The League of American Bicyclists released its 2017 Bicycle Friendly State ranking last week; their 9th Bicycle Friendly State ranking and first since 2015. There was plenty of good news for Virginia. Continue reading
During my three-day visit to Durham, N.C., for the East Coast Greenway’s Southeast Greenways and Trails Summit, I learned plenty of new and inspiring information about bicycle and pedestrian trails and how to make safer and more successful spaces for people to travel without a motorized vehicle.
With all due respect to Durham, this is a no bull kind of story. Here are some thoughts and observations from the summit. Continue reading
Envision Richmond’s Fan District, Monument Avenue, Church Hill, Jackson Ward, etc., without cars parked everywhere. What if instead of vehicle storage, we redesign those spaces to better serve humans and nature?
Imagine how much more attractive our best Richmond neighborhoods could look without cars lining the streets, blocking the tree-ling streetscapes and beautiful homes?
America does not need more roads. We have enough pavement in the United States to at least cover the entire state of Georgia (61,000 square miles, and that is an old study). Enough is enough.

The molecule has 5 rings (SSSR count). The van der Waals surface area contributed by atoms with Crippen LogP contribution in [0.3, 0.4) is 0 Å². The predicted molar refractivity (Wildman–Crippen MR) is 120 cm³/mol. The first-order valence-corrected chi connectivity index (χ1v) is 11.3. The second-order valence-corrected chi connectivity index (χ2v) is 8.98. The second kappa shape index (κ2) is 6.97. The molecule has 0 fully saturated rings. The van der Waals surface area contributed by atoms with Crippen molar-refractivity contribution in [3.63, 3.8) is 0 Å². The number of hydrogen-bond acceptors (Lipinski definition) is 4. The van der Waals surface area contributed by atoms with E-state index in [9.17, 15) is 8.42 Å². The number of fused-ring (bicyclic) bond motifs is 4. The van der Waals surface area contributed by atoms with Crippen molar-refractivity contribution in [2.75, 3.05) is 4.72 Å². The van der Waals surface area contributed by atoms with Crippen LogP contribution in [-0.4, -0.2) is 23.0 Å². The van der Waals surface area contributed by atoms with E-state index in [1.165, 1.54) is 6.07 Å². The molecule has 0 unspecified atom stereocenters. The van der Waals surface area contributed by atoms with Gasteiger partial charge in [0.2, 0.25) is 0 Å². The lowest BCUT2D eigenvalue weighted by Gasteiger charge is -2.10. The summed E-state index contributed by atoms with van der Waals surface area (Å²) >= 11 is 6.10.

According to a recent article published by Slate, “the last thing America needs from [President] Trump’s infrastructure plan is more more roads.”
For the past couple of years, I’ve made a commitment to bike instead of drive as often as I can, and it is paying off in many ways.
So far in 2017, I’m off to a great start, thanks in part to mild winter weather, better gear, and an understanding and encouraging work place. Continue reading
I often draw from my experiences as a cyclist to form many of my opinions for improvements and alterations to roadways and bike networks. As someone who bikes often and is accustomed to being able to relax while taking risks among faster, larger vehicles, I’ve learned that that might not be the best strategy.
While children and less-experienced cyclists are usually on my mind, I’m still learning importance for how to plan for the most vulnerable users. Continue reading
“It’s Wow Wednesday! U.S. sets record in 2016 with an estimated 3.2 trillion miles traveled.” – Tweet from the Federal Highway Administration.
This is not good news. The “wow” here is that the Federal Highway Administration does not understand that we need to encourage people to drive less, not more. Driving 3.2 trillion miles is not an accomplishment, but rather a failure. It is in the best interest for our country that we promote alternative transportation options, not the consumption and exhaustion of the world’s remaining fossil fuels. Continue reading